I am so glad that we collectively feel this way – Barack has inherited a mess that is going to take everyone’s help to haul us above water again. To be walking into the Oval Office now is more challenging today that it’s been in a long while. But I can’t think of a better person than Barack to represent us abroad and lead us domestically to make things happen. If anyone can call on us to trust him to while we make individual sacrifices for the greater good, it’s Barack Obama.
I read somewhere that what we’ve done by electing a minority as President is the equivalent of the UK electing a Jamaican to lead their country. In one fell swoop we’ve pulled a rabbit out of the hat and shown the world that we really do stand by our creed that all men are created equal. I’m really proud to be an American today.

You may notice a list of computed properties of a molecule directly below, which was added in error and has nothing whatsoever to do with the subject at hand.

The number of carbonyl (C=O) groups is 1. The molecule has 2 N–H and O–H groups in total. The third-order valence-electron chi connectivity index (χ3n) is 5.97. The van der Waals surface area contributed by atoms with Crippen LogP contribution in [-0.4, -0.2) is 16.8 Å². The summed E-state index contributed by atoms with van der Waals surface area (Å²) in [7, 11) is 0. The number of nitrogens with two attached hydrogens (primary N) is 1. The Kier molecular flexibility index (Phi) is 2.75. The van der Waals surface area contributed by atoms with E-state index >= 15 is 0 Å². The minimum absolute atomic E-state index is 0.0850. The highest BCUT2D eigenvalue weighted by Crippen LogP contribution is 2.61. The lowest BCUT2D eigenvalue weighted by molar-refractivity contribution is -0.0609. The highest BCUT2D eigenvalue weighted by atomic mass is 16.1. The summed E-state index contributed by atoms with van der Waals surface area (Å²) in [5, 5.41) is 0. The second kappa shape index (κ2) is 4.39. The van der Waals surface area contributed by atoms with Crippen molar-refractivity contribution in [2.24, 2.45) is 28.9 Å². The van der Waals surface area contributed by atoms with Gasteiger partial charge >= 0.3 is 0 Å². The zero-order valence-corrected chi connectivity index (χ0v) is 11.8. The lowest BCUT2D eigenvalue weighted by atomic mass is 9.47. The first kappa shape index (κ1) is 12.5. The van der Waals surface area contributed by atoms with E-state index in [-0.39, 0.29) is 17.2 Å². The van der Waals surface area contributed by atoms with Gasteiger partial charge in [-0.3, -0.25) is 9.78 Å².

A recurring theme at this year’s Defrag conference is the concept of a flow app (see Stowe Boyd post from last year) which I loosely define as an aggregator that brings together multiple information streams into a single view. More broadly known as lifestreaming, these applications are still very basic and only being used by a niche audience of the hyper-connected. Brad Feld said that we live in a world stuck in “manual configuration mode” where the pruning and tuning of our filters is too crude. Call it the Facebook news feed or FriendFeed, these apps are great at bringing together information but are starting to grapple with the problem of how best to filter out nuggets useful information from the collective noise.